I hope you will have found out the mysteries of harnessing before you start on this expedition, but I will take the opportunity of giving a few hints.
We will return to the collar, to which I have already referred. If the pony has a big head, or the collar is on the small side, you must take off the hames first. The hames are the metal portion of the harness, by which the traces join issue with the collar. Make the pony face you, then with a hand on each side of the collar, the small end down, give it a vigorous push and it will be over his head in a second. Once on the neck, you will find it quite easy to turn the collar round with the narrow part upwards, but before you do so it is advisable to buckle on the hames, as it is usual in England to buckle them at the narrow end, and it is difficult for a boy to reach the withers of a tall pony in order to perform this operation. If you find the pony's head does not slip easily through the opening, take the collar in both hands, put one knee in the inside and then place all your weight on it for a second.
Unless the pony is very quiet, it is advisable to tie his head up again whilst you put on the rest of the harness. Buckle the hames on securely, so that there is no chance of them slipping, and then turn the collar round.
The adjustment of the crupper is very simple to those who are in the habit of harnessing horses, but it is by no means an easy task for others. There always appears to be some risk in standing at a horse's heels and taking liberties with his tail, but there is really no danger. Stand directly behind, take the tail in one hand, having previously doubled up the loose hair, then with a vigorous push raise it to an almost perpendicular position and slip on the crupper. See that there are no hairs caught up, and that the bight of the crupper is as far as it will go. If you do this part of your work in a half-hearted or hesitating sort of way, the pony will exert all his muscles to hold the tail down; but go at it boldly and he will allow you to do it at once. Of course, before putting on the crupper you will have laid the pad loosely on the pony's back, when all you have to do is to draw it forward and buckle underneath. Bridle and reins will then complete your task, but, as I have known people get muddled about the latter, a few words of instruction will not be out of place.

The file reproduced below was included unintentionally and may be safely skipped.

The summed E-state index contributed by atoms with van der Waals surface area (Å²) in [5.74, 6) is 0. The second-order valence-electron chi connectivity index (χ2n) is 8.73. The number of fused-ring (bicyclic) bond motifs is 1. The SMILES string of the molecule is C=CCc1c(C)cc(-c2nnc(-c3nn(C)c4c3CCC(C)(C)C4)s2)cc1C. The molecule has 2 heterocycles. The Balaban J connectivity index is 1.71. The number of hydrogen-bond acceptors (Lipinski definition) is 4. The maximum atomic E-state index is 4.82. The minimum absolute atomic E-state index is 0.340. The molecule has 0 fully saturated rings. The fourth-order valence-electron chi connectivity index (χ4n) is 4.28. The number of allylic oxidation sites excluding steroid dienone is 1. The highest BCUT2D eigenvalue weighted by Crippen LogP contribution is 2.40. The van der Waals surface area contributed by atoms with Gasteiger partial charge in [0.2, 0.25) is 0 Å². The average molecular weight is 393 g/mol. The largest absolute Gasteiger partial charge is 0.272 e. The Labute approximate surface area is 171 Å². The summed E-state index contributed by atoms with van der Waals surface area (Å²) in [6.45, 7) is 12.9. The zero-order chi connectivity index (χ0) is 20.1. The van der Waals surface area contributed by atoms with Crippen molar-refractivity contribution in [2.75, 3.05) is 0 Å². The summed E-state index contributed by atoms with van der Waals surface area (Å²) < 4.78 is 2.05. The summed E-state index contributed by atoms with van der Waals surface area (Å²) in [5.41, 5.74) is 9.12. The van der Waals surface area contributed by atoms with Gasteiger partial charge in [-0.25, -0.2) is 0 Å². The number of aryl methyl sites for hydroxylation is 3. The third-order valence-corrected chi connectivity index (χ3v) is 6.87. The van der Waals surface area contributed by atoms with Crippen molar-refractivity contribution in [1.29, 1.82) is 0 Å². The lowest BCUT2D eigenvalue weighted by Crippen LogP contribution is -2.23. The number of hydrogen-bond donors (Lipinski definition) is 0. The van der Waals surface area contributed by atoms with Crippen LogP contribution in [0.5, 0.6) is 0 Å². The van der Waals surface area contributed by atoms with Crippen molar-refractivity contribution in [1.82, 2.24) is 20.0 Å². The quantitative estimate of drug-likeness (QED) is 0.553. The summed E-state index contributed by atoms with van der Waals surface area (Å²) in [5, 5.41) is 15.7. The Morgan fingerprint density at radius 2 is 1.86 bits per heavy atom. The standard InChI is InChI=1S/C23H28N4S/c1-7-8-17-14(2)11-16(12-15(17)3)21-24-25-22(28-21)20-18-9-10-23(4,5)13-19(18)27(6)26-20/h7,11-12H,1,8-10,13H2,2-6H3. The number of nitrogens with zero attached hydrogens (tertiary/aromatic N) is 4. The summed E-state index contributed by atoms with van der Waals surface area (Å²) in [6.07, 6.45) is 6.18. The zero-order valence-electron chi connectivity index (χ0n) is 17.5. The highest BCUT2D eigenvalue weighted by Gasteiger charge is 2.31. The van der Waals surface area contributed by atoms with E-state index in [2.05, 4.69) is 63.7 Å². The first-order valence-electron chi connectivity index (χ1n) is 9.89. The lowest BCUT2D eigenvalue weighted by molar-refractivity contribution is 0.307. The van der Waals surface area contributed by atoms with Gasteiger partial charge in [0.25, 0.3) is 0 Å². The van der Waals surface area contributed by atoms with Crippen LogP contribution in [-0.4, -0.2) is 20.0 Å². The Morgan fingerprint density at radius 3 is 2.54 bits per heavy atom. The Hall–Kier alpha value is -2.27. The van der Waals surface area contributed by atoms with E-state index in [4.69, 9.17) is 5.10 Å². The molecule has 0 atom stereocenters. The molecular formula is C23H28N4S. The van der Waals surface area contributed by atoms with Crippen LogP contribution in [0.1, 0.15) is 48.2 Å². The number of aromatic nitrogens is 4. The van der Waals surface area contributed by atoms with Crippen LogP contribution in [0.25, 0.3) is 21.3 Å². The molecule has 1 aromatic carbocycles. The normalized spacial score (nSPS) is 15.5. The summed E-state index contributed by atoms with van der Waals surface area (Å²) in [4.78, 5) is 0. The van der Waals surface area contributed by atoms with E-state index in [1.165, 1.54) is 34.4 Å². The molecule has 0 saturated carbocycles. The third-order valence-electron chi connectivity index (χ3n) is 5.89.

Take the reins where they meet in a bight and run your hands down to the buckle ends. This is merely to see that they are not twisted. Reeve each end, first through ring on pad, then ring on hames, and lastly buckle on to the bit.
Now that you have succeeded in getting the harness on, you will not find much difficulty in joining the pony to the cart, but you might get somebody near by to give you a little assistance. Raise the shafts, then pull the cart forward or back the pony, and insert the shaft ends in the tugs on the pad as far as the " stops," which are there to prevent them going any further back. Hook on the traces and buckle the bellyband, not too tight or too loose, but loose enough to give the cart a little play.
Unless you live in a very flat country I strongly advise you to use breeching, though you will find the majority of grooms have a rooted objection to it, their general substitute being a kicking-strap, which is of no possible use except to prevent a horse kicking. No boy ought ever to drive a horse or pony that is likely to kick, and a man is foolish willingly to sit behind an animal that has previously been guilty of this vice.
A kicking-strap may be of some use, when fastened at the right angle, as a preventive in breaking young horses, but is very seldom any help in holding down the vicious old when they really mean to kick.
Breeching is for the purpose of holding back a cart going down hill, and when it is not used the whole weight must come on the horse's tail. If you consider the matter, you will see that a horse's breech is the natural and best portion of his body for holding back a weight.
You must use your own common sense in finding out the place in the shaft for fastening the breeching, and also the exact tightness it should be buckled. On most carts you will see the metal staples for both breeching and kicking-straps, but I shall leave it to you to choose the right one. When you have finished putting the animal between the shafts, back him gently, and if the weight of the cart comes on the breeching and not on the stops, you will know that you have accomplished the feat correctly. There should be just a little play between breeching and traces, that is, when one is tight the other should be slack.
I may add that I consider a tub—low cart with door behind—is the best and safest conveyance for boys when they drive themselves.
However, we are wasting all the best of the day in talking, and it is time we started for the picnic. The provisions are packed, so that you can now jump in and drive away.
Let me earnestly entreat you not to play tricks while in charge of a horse.
If you are going any distance, do not go too fast at first, and always remember you have the same distance to come back. Different ponies have different rates of speed, but it is an excellent rule never to drive horse or pony quite up to his full pace if the journey is at all likely to be long. When you drive him beyond that speed he is certain to break into a canter, and will soon be tired. Some ponies are naturally lazy, and will not trot up anywhere near their limit unless the whip is applied, but please remember there are others equally generous and willing, who are imbued with a spirit of gameness that is continually urging them on—this must be controlled. I have often heard a stupid groom, in reply to a remonstrance from his master about driving a horse too fast, say, " I never touched him with whip." This sort of man thinks if he lets the horse go his own pace he cannot be accused of driving too fast, and it is such men that ruin high-spirited horses.